by Christopher Priest
St. Martin's, ISBN 0-312-14705-8, 1996, 404pp, US$24.95
A book review by Evelyn C. Leeper
Copyright 1997 Evelyn C. Leeper
I have resolved to spend more time pointing out the wonderful books that people don't seem to hear about, and much less reviewing the latest "nth book in a heptology" or whatever.
And this is a wonderful book.
Alfred Borden and Rupert Angier were two Victorian magicians who through circumstance became not only rivals, but bitter enemies. Borden's descendent is a modern-day journalist who has been having strange "premonitions" of a lost twin, and eventually becomes entangled in the strange tale of his ancestor and Angier. Both Borden and Angier were masters of deception, and it is this bent towards deception and concealment that leads to their war against each other. That both perform a trick involving magical bilocation is part of their rivalry, but only part. How they perform their magic, and the implications thereof, are only slowly unfolded throughout the book. By the end it all makes sense if one accepts some science fictional conceits and a certain amount of misdirection. But then, misdirection is what prestidigitation is all about, and Priest manages his magic trick as neatly as Borden and Angier do theirs.
This is a book that you cannot read only once. As with a stage magic trick, there is a compelling desire after seeing the trick to go back and see if one can figure out how it was worked. (This has been used to excellent effect in a couple of movies of late as well. After reading it you'll know which ones I mean, but even saying which is giving too much of a hint.)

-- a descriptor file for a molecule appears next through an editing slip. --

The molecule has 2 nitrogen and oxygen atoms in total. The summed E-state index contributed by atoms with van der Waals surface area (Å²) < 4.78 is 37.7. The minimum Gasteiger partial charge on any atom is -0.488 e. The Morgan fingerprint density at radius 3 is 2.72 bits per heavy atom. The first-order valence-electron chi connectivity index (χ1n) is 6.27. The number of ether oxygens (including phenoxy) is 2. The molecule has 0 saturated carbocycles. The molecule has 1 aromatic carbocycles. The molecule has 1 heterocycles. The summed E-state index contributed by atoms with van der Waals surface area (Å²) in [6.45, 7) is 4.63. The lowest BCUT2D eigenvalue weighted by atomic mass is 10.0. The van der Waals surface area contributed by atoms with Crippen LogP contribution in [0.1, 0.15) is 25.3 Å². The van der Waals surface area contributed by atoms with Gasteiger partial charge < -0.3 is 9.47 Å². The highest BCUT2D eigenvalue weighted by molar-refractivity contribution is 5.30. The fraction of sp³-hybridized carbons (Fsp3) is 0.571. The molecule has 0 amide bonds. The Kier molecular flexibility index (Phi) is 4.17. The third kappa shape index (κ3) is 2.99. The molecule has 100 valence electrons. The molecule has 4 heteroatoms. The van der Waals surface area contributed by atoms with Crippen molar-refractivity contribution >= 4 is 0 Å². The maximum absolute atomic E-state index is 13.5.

This is a magical book, and the one mystery is how it's managed to remain as invisible as it has, especially given that it won the World Fantasy Award. It would be a better trick to materialize it on everyone's night stand (though of course that would bypass the royalties for it). So I'll settle for giving you a strong recommendation for this book.
%T The Prestige %A Christopher Priest %C New York %D October 1996 %I St. Martin's %O hardback, US$24.95 %G ISBN 0-312-14705-8 %P 404pp
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